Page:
A rock solid win for Rob Font that reasserts his position as a gatekeeper to bantamweight’s top 10 right now — and unfortunately reasserts Pettis the Younger’s place as a flyweight. There’s talk that Cody Stamann may be taking on John Lineker next, which leaves much of 135 booked. But, there are very challenging fights with Rani Yahya and Alejandro Perez sitting right there. Neither guy is someone that anyone would be lining up to fight, but it’s either that or see if one of the young top prospects can use Font as a springboard. Or maybe take on a someone like Marlon Vera who still represents all the danger without any of the value of a ranking next to his name. Alejandro Perez vs. Rob Font would be a fine fight. I mean, somebody’s gotta give Perez one.


Charles Oliveira’s long-time-coming rematch with Jim Miller couldn’t have looked much easier. He’s developed into a much more patient, clinical version of the fighter he once was, while still being every bit as dangerous. Unfortunately, his success hasn’t gotten him any really meaningful fights at lightweight, especially not after his loss to Felder. And I doubt that a rematch with Max Holloway is at the front of anyone’s mind. I’d generally love to see Oliveira take on Mairbek Taisumov, and wouldn’t even mind him against a grinder like Rustam Khabilov. But, since I can’t trust Taisumov to get to the cage with any regularity, I’ll skip the Russians and say book Oliveira against Francisco Trinaldo. ‘Massaranduba’ has turned himself into a fixture of the lightweight division with his combination of toughness, bricked-up build, and power counter-punching. Should make for a good test of the more staid, technical Charles Oliveira. Trinaldo vs. ‘Do Bronx’ is a great way to give Oliveira another shot at the rankings.


I can’t, in good conscience, say that I believe Klose won that fight. He got out-landed in every round, and by a wide enough margin early that the argument that his shots were “better” doesn’t really hold a lot of water for me. Still, his game is developing reasonably rapidly, and this was a fight he can really build off of. Fights against Dariush, Makhachev, and Gillespie would all make solid sense. Of those I say go with Islam. Give Klose a fight against someone that will be looking to really physically take him to task, let him see if he can fight that kind of pressure off. Drakkar Klose vs. Islam Makhachev is the right test for Klose right now.


An amazing win for ‘Neto BJJ’. Down two rounds, headed into the 3rd, he turned it on an already injured Jared Gordon to get a stunning KO. He still doesn’t keep the best pace round-to-round, but he’s shown a great ability to fight hard when tired and carry his power late into fights. That could make him a great test for a prospect like Nasrat Haqparast or just right for a brawl with Christos Giagos or Carlos Diego Ferreira. In fact, the more I think of it, the more I like Carlos Diego Ferreira vs. Joaquim Silva. Ferreira’s combo of unchecked aggression and fantastic grappling should force Silva to really bite down and fight through adversity, while also being fun-as-all-get-out to watch. Silva vs. Ferreira for all the Jiu Jitsu brawling a man could eat.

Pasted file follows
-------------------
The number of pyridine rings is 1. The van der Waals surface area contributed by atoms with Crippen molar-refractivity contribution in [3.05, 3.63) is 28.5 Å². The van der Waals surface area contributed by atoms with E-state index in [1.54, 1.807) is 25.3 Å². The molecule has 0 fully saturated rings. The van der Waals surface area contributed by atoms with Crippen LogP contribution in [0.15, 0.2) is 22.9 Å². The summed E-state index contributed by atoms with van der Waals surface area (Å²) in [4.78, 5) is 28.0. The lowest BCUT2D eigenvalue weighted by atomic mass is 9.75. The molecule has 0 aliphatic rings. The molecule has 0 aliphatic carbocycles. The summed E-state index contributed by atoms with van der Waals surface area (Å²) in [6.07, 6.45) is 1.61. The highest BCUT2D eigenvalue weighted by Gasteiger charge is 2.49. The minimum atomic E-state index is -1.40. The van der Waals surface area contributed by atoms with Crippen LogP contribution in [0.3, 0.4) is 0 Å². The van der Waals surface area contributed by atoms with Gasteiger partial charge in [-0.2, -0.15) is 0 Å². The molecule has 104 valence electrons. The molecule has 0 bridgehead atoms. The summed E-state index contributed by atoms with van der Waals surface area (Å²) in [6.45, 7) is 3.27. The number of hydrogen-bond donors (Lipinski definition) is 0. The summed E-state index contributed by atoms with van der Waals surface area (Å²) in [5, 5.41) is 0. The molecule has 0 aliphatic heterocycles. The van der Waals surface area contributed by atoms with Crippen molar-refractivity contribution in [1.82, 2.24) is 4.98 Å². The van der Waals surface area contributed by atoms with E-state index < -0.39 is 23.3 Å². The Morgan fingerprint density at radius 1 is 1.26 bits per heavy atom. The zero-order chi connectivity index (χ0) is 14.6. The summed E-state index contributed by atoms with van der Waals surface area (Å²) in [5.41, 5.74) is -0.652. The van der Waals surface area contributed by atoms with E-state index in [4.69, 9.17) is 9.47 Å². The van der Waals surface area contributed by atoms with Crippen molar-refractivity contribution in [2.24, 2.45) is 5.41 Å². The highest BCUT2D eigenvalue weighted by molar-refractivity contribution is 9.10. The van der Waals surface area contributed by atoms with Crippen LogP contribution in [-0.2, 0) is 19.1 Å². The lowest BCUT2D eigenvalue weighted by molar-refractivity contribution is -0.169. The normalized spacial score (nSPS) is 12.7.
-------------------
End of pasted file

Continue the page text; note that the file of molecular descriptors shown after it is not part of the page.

Hermansson had a pair of very nice, polite call-outs following his latest win. Both sensible fights he could have a real chance at getting: Elias Theodorou and Brad Tavares. Theodorou is coming off a hard fought win over Eryk Anders, and Tavares hasn’t been seen since a rough loss to Israel Adesanya. My bet would be that it’s not a fight Theodorou would be all that interested in, given his 8-2 run and entry into the rankings. But, for a fighter like Tavares, in need of a win to right the ship, Hermansson could look like a good fight to take. It’d be a huge step from someone like Meerschaert, but also the kind of fight he really has to be able to win if he ever wants to be in contention at 185. Brad Tavares vs. Jack Hermansson works for me.

OTHER BOUTS: Pettis vs. Elliott, Miller vs. Guida, Ottow vs. Lima, Grant vs. Touahri, Gordon vs. D. Green, Meerschaert vs. Marshman, Cummings vs. Sobotta, Smith vs. Boetsch, Ige vs. Moffett, Griffin vs. A. dos Santos, Rodriguez vs. Oleksiejczuk, Adams vs. Greene, de la Rocha vs. Spitz

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About the author
Zane Simon
Zane Simon

Zane Simon is a senior editor, writer, and podcaster for Bloody Elbow. He has worked with the website since 2013, taking on a wide variety of roles. A lifelong combat sports fan, Zane has trained off & on in both boxing and Muay Thai. He currently hosts the long-running MMA Vivisection podcast, which he took over from Nate Wilcox & Dallas Winston in 2015, as well as the 6th Round podcast, started in 2014. Zane is also responsible for developing and maintaining the ‘List of current UFC fighters’ on Bloody Elbow, a resource he originally developed for Wikipedia in 2010.